Today is Voice Live – the event where internal communications professionals come to talk. Our own Tom Abbott is presenting his thoughts about our industry’s future… here’s a sneak peek.
It’s getting to that time of year where there are lots of attempts to predict the trends we’ll be seeing in the next 12 months. Today, I’m presenting my views at the Institute of Internal Communication’s (IoIC) Voice Live on how we can expect agencies to change over a slightly longer timescale – up to 10 years. So, rather than what to expect for 2020, here are some thoughts on what we might experience over the next decade.
In ten years, both my children will be either moving into higher or further education, or starting their first jobs. They’ll be getting to grips with career choices and workplaces that may look and feel very different to the ones we see today. And that will inevitably affect internal communications, as I’ll explain at Voice Live.
The future workplace?
Earlier this year, Gartner made six predictions about the world of work they’ll be entering:
- Organisations will shift to smaller, flexible teams in response to fluctuating workloads, shrinking timelines and intense flurries of information exchange and co-ordination
- Constant upskilling and digital dexterity – employees will need to constantly refresh the way they work
- Workplaces will be hybrids – a blend of physical and digital experiences that cross organisational and geographical boundaries
- Smart machines will be our co-workers
- Purpose and passion will be even more important motivators – not just the pay packet
- Work-life balance will no longer be enough – employees will strive to emphasise life over work
The impact on agencies
So what does this mean for the way communicators work and how agencies support clients? We’re already seeing many shifts in the capabilities, services and propositions demanded, so how might these play out over the coming years?
We can expect the move of internal communications from a largely arts or humanities-based discipline to one that embraces science. Behavioural science, data scientists, psychology, neurology, network analysts, and biologists will start to be seen alongside writers, designers and the more traditional agency roles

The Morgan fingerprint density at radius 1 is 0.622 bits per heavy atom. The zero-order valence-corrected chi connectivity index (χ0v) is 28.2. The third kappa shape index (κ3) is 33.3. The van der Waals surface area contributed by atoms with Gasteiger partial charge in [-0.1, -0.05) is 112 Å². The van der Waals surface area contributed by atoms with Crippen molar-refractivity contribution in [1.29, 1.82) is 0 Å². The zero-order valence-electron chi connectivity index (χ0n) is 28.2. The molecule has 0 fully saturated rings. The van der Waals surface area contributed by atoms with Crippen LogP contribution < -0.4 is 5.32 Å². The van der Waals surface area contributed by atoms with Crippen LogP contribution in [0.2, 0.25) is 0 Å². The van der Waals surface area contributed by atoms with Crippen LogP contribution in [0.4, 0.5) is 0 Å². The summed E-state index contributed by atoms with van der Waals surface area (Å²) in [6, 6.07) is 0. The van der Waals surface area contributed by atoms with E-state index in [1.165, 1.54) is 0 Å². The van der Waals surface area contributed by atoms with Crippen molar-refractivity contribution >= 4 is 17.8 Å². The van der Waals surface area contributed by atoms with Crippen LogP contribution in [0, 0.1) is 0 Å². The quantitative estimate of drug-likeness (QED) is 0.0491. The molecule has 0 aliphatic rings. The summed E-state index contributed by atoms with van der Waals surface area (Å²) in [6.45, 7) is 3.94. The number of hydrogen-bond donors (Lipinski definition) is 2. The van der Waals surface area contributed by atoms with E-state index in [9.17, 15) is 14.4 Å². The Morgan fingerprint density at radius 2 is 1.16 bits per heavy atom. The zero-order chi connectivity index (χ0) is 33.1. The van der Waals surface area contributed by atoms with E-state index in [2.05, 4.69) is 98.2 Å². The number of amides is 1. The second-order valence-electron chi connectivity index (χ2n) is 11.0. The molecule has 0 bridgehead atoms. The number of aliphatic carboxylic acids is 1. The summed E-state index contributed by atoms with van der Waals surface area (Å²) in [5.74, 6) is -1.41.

We already help clients understand and bring to life their organisational purpose, values, culture and required behavior. But we can expect the drive to connect these with an individual’s own sense of identity to become more central to how we work with clients. And that will shape communications and engagement strategy and tactics – especially as teams become more flexible, dynamic and less physically co-located.
Getting closer through more integration
Agencies and communicators will need to get even closer to business operations, not just communications. Agencies will need to develop both an understanding of the wider demands of clients’ businesses, but also be able to help communicators operate as integral business units. This also reflects the movement towards a more scientific, logical, data-driven approach to internal communications.
Just as you’re accessing this part of Voice Live without physically being there, digital, digital, digital will be the mantra. And this means agencies building capability to support a truly digital workplace, with AI a reality, and data at the heart. This doesn’t mean fancier intranets and social networks, but digital business as what companies fundamentally are. I once heard a BT futurologist declare: “We haven’t yet begun to dream of the way our children will interface with technology and the world”. So agility and flexibility – curiosity and an open mind – are probably more important than betting the mortgage on the latest productivity suite from Microsoft or Google.
What won’t change?
But there are things that won’t change in the face of this transformation. In the waves of tech and new ways of working, storytelling remains paramount. If we ever lose sight of this, we’re dead in the water. Stories, emotionally driven and powerful, will remain at the heart of good engagement and communications.
Good design, well executed, will still matter. And communications will still need to be personal – equipping leaders to lead, managers to manage, and retaining the value of face-to-face communications, even if delivered over a video feed or through a virtual avatar.
So this isn’t about communicators or agencies replacing capability or skills. It’s about evolving our offer to reflect the changing nature of work and the changing needs of employees, but staying true to the things we value today as core to great employee communications and engagement.
You’ll note I haven’t said much about channels. Of course, new shiny things will emerge and fall in or out of fashion or favour. That’s fine. Just keep a critical head and don’t lose sight of the fundamentals – great content, great stories, and personal communications that are open, honest and timely.
So, plenty to talk about at Voice Live today, but I’ll leave the last word to my daughter. After spending a day with me at work and being asked what she thought, she replied: “It was fine, but I think I prefer school. There’s less meetings and it’s a lot more fun.” And can’t we all dream of a future like that?
For help with the future of internal communications in your organisation, get in touch.